228. Sturm, Johannes (1559-1650)
De accurata circuli dimensione et quadratura, cum sylvula epigrammatum aenigmatum... Leuven, François Simon, 1633. (bound with:) Idem. Ludus fortunae, ad recreandam societatem Latinis versibus omnibus in contrario sensu Retrogradis exhibitus, & in tres Libros distributus.... François Simon, 1635 [but 1633].
Two works in one volume, 4° (197x154 mm). I. Collation: ):(4, ):( ):(4, ):( ):( ):(4, A-I4. , 72 pages. Roman and Italic type. Woodcut printer's device on the title-page, with the motto 'REBUS IN HUMANIS FORTUNA VOLUBILIS ERRAT' in cartouche. Six-line decorated woodcut initials. II. Collation: A-Z4, Aa4. 192 pages. Roman and Italic type. Woodcut printer's device on the title-page, with 'FORTUNA VOLUBILIS ERRAT', in cartouche. Six-line decorated woodcut initials. Text within pyramid-shaped diagrams on fols. E3v-H1v. Contemporary vellum, over pasteboards, with yapp edges. Running stitches, traces of ties. Smooth spine. A good copy, slightly spotted and browned in places, last quire of the first bound edition is loose.
Provenance: 'I.C.S.I.' (contemporary ownership inscription on the title-page); José Bayolo Pacheco de Amorim (1918-2013; stamp on the title-page, with the printed shelfmark '14009').
The rare first edition of De accurata circuli dimensione et quadratura, an influential contribution by Belgian mathematician Sturm to the controversial topic of squaring the circle, a futile effort which, toward the end of the sixteenth century, had captured the imagination of numerous mathematicians, including Scaliger, Viète, Clavius, and Adrianus van Roomen, Sturmius' predecessor to the chair of mathematics at the University of Louvain.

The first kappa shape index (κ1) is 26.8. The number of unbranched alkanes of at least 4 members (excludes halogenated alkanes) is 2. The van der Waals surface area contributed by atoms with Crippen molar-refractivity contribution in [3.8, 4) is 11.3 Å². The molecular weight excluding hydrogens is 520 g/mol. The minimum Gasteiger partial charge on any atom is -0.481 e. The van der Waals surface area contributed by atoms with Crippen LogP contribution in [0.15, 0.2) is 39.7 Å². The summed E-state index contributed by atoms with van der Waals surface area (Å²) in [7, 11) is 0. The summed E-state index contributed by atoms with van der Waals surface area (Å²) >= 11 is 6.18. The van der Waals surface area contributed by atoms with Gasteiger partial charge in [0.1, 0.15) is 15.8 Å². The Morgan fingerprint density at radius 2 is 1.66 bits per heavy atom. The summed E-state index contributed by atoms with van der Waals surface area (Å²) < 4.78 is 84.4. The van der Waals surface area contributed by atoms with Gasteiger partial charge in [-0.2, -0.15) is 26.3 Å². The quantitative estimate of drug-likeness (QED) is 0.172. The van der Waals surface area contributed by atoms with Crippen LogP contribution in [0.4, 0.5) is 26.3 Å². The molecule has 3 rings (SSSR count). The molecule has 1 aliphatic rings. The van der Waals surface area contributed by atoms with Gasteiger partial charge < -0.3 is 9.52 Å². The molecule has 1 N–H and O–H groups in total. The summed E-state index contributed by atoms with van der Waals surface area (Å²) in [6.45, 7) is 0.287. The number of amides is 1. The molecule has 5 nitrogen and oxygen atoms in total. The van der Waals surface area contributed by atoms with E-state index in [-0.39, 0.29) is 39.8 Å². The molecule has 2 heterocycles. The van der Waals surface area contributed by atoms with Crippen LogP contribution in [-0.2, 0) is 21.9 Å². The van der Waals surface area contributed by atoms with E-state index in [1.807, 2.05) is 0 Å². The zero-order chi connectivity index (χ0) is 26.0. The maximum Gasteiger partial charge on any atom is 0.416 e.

The second bound work is the first edition of the Ludus fortunae printed in 1633, and presented here in an apparently unrecorded variant of the title-page, with the final number '3' in the date of printing erased, and overprinted with '5'. Whilst this work fits into the tradition of fortune-telling books – whose highest achievement in print is represented in Italy by Lorenzo Spirito (see nos. 42 and 202), and in France by Jean de Meung – the Ludus fortunae distances itself from the legacy of pagan books drawing on biblical figures. The author indeed charges his predecessors with having abused their readers' naivety by combining pagan oracles and characters from Christianity. For this reason Sturmius plays out the Seven Sages of Greece – like Solon of Athens, Cleobulus of Lindos and Chilon of Sparta –, at the end of an itinerary marked by kings and queens from antiquity – including Nestor, Priam, Dido and Cleopatra –, the most renowned European cities – like Antwerp, Leuven and Brussels – and their rivers. Responses were obtained through the roll of two dice, whose twenty-one possible combinations were deemed sufficient, or by the throw of five small bones.
Poggendorf II, 1018 (only the first edition); Philobiblon, One Thousand Years of Bibliophily, no. 199.